Here is the latest in a series of examinations into urban legends about movies and whether they are true or false. Click here to view an archive of the movie urban legends featured so far.
MOVIE URBAN LEGEND: There was no secret decoder ring in A Christmas Story.
A Christmas Story was a 1983 film by director Bob Clark based on radio personality/writer Jean Shepard’s stories about his childhood growing up during the 1930s.
The film follows nine-year-old Ralphie Parker in the weeks leading up to Christmas in some unnamed year in the late 1930s/early 1940s (Shepard was born in 1921 and Clark was born in 1939, so Clark wanted the film to be set at some point in time between their respective childhoods) as Ralphie tries to convince his parents to get him his dream present, the Red Ryder Carbine Action 200-shot Range Model air rifle, despite everyone warning him that “you’ll shoot your eye out”. While Ralphie’s quest for the air rifle is the driving narrative of the film, the movie contains many short general stories about life during the Great Depression, including a famous sequence where young Ralphie finally becomes a member of the Radio Orphan Annie’s Secret Society, a fan club of the Little Orphan Annie radio program. At the end of the latest episode of the show, he decodes the secret message from Annie to her fans. He is disappointed when he learns that the important “secret message” is “Be sure to drink your Ovaltine.” Ovaltine, the malted milk powder, was the sponsor of the program and Ralphie had to drink so much Ovaltine to collect enough labels to join Annie’s secret circle that he had grown sick of the product, so he was particularly disappointed to learn about the commercialization of his favorite show (sort of like the Movie Legend about how Willy Wonka and the Chocolate Factory was produced as an elaborate way to sell candy) ” Here are a few descriptions of the scene on the web:
“In order to get the coveted Little Orphan Annie decoder ring — which is required to decode the show’s secret message — Ralphie must send in an ungodly number of Ovaltine labels.”
“Over the holidays I watched “A Christmas Story” for the gazillionth time. One of the scenes in the movie is Ralphie getting his secret decoder ring to unlock the mysteries of the universe.”
“There’s also Ralphie’s seemingly endless wait for the Little Orphan Annie secret decoder ring he sent away for.”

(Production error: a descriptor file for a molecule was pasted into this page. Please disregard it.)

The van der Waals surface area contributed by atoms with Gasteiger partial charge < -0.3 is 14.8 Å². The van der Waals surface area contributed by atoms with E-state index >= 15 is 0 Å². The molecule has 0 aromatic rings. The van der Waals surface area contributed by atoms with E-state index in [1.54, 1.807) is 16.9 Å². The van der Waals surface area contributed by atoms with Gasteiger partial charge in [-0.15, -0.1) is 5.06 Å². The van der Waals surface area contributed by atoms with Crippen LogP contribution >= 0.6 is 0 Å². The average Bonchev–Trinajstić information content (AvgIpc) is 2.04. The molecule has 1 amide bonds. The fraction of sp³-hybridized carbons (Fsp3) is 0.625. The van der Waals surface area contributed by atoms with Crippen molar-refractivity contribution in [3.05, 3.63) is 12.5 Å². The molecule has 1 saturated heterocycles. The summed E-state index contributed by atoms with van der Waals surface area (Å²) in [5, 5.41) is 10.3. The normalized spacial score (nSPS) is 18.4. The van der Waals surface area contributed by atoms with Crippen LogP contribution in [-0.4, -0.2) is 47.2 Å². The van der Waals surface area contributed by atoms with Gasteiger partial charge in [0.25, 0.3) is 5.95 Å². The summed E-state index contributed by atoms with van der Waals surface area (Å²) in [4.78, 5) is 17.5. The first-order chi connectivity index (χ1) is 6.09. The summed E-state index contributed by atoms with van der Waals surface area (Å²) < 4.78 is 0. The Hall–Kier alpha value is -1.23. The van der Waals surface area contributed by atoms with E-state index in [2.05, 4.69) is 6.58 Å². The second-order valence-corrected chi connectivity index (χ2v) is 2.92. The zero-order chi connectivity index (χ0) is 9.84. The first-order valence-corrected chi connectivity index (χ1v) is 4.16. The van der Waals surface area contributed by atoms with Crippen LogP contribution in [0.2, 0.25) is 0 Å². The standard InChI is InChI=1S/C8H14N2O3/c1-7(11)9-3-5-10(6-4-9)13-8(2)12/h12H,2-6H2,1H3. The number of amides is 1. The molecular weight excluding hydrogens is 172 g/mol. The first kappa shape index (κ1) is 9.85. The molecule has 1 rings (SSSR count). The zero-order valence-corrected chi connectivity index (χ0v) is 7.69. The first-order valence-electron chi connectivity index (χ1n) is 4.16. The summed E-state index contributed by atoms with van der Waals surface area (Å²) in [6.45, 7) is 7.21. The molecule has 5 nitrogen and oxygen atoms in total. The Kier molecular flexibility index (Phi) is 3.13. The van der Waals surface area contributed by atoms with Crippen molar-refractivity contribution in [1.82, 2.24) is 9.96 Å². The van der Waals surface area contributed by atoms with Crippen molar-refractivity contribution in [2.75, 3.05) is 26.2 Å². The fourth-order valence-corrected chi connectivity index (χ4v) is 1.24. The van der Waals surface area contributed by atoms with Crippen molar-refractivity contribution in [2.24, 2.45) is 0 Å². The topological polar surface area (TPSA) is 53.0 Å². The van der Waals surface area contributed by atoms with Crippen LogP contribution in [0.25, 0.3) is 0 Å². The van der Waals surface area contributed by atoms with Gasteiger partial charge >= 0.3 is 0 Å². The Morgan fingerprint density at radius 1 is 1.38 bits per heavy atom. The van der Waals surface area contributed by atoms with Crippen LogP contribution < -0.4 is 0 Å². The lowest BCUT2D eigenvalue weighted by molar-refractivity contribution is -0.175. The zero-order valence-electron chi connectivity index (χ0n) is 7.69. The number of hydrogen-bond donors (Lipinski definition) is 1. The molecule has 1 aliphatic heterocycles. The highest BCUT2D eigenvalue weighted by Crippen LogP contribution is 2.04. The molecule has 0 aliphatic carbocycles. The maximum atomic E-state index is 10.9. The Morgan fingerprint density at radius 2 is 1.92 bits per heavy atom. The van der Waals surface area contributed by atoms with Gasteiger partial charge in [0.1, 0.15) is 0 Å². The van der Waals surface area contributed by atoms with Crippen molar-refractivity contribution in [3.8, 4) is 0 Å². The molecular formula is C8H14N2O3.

“Ralphie felt understandably ripped off when, after weeks of waiting for his Little Orphan Annie decoder ring, the first message he decoded was simply an advertisement for Ovaltine.”
The interesting thing is that Ralphie never actually receives a secret decoder ring, mostly because secret decoder rings did not exist!
In the film, it is actually a secret decoder pin that Ralphie sends away for.
Now you might be saying to yourself, “Okay, whatever, Brian, it is basically the same thing.” And to be fair, if it was just a matter of the movie choosing to use a pin instead of a ring then I’d agree with you, but the fascinating thing about this to me is that, as I noted, secret decoder rings did not actually exist. At least not in the time period that they became famous for existing.
During the golden age of radio serials, there were many giveaways to young listeners of shows like Little Orphan Annie, Lone Ranger, Dick Tracy or Captain Midnight or the young readers of comics like Superman (I was inspired to do this particular legend by this week’s Comic Book Legends Revealed about the secret code that members of the Supermen of America used), but they were never actually secret decoder rings.
What they had were secret decoder pins (or secret decoder cards) and there were hidden compartment rings (plastic rings with a little compartment that you could theoretically fit a tiny piece of folded up paper). What they did not have were combinations of the two, mostly I presume because they needed a lot of space to put the codes on the decoder. Heck, like I noted, some of the shows did not even have space to put them on pins, as they just handed out cards with the codes on them.
However, even back in early 20th Century, little kids merged the two concepts (secret decoder pins and hidden compartment rings) and talked about “secret decoder rings” to the point where it just became part of popular culture. Finally, in the 1960s, PF Shoes made the first actual secret decoder ring for the Jonny Quest television program. And in the years since, more actual secret decoder rings were produced.
Amusingly enough, in 2000, Ovaltine began giving away “throwback” secret decoder rings – they were responding to nostalgia for a product that they never made until the year 2000!!
The legend is…
Thanks to Stephen A. Kallis’ thorough research on this topic for all this great information about the Golden Age of Radio.
Feel free (heck, I implore you!) to write in with your suggestions for future installments! My e-mail address is email@example.com.